Maine is a destination renowned for its rugged coastline. That same rugged coastline also draws waterfowl hunters from around the country for an unmatched hunting experience.
Sea duck hunting in Maine combines picturesque scenery coupled with ample opportunities for shooting. It’s a sport that attracts hunters due to the excitement of the hunt, the type of ducks available and the scenery.
“Sea duck hunting in Maine is one of those ‘Bucket List’ hunts that draws hunters from all over,” says Don Kleiner, a registered Maine Guide and executive director of the Maine Professional Guides Association. “I have had hunters come from as far away as Texas and California to hunt sea ducks.”
And if you are talking about sea duck hunting in Maine, most people are talking about eiders. The common eider is the largest duck in North America and usually weighs about 5 pounds. These large birds are fast flyers, and their speed can be deceptive due to the fact that they are generally flying over water, with few landmarks available to judge their speed.
Eiders are found all along the coast of Maine, but are not found much further south than Massachusetts. They feast on crustaceans and mollusks such as mussels, crabs and urchins, diving as deep as 30 feet in order to feed. Sea duck hunting is not for the faint-hearted. Perhaps some of the best sea duck hunting in southern and midcoast Maine takes place from mid-November into January. Even on the best days, you can hunt in weather that would keep most people indoors. Biting winds, freezing spray and spitting snow can all be a part of sea duck hunting.
Hunters will set up on ledges or anchor in camouflaged boats that serve as the blind.
Decoy spreads are essential but don’t need to be elaborate. Sea duck hunters will use a variety of decoys, which include everything from plastic-molded decoys to hand-carved wooden decoys. Other hunters will place floating silhouettes and fluttering-wing decoys to lure eiders in.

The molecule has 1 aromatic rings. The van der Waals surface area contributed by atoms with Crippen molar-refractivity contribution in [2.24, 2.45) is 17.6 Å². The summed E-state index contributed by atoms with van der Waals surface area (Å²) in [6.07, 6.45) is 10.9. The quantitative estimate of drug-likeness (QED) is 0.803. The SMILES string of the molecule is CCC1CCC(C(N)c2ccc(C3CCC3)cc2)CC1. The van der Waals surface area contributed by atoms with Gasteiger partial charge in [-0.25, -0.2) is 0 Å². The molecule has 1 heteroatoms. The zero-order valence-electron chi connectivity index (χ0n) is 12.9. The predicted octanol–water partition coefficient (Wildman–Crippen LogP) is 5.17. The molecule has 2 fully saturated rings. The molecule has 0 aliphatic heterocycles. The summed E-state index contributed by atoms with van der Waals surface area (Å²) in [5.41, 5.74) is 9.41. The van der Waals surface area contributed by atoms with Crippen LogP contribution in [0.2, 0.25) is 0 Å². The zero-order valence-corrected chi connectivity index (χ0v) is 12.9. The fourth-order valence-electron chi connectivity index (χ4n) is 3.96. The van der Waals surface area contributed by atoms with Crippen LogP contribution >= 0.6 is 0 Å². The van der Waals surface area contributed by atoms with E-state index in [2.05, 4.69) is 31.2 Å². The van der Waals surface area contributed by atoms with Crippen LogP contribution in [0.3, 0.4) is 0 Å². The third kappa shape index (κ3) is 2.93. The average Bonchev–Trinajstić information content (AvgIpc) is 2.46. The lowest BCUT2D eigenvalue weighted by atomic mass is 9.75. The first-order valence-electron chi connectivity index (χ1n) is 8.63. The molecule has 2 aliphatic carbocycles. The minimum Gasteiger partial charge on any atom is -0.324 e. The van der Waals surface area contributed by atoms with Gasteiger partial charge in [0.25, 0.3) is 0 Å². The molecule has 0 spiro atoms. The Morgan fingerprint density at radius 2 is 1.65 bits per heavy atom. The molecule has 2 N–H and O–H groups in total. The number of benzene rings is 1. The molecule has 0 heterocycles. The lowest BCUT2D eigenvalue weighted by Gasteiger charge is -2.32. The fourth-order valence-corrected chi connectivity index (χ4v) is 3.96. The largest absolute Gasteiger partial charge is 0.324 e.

Those looking to start sea duck hunting would be well-served to use a guide or hunt with an experienced sea duck hunter.
“Too many things can go wrong when you are out on the ocean in the winter. Tides, winds, weather things can change quickly. You want to be with someone experienced if things start to go wrong,” says Kleiner.
An experienced guide will also know where to set up, depending on the winds and tides. There are hundreds of islands along Maine’s coast, and many of these island coves and harbors can offer protection from the wind while providing opportunities to hunt in relative comfort.
Simple camouflage will suffice for hunters on ledges, as eiders are generally not as wary as other ducks. Along with eiders, hunters will get ample shots at scoters and long-tailed ducks as well. As you can imagine from their environment, eiders are strong birds.
Large magnum shells in number 2 or larger are a necessity.
Make sure you bring plenty of shells and layers because once the weather starts to cool down, the sea duck hunting starts to heat up.
Mark Latti is a Registered Maine Guide, and the Landowner Relations/ Recreational Access Coordinator for the Department of Inland Fisheries and Wildlife.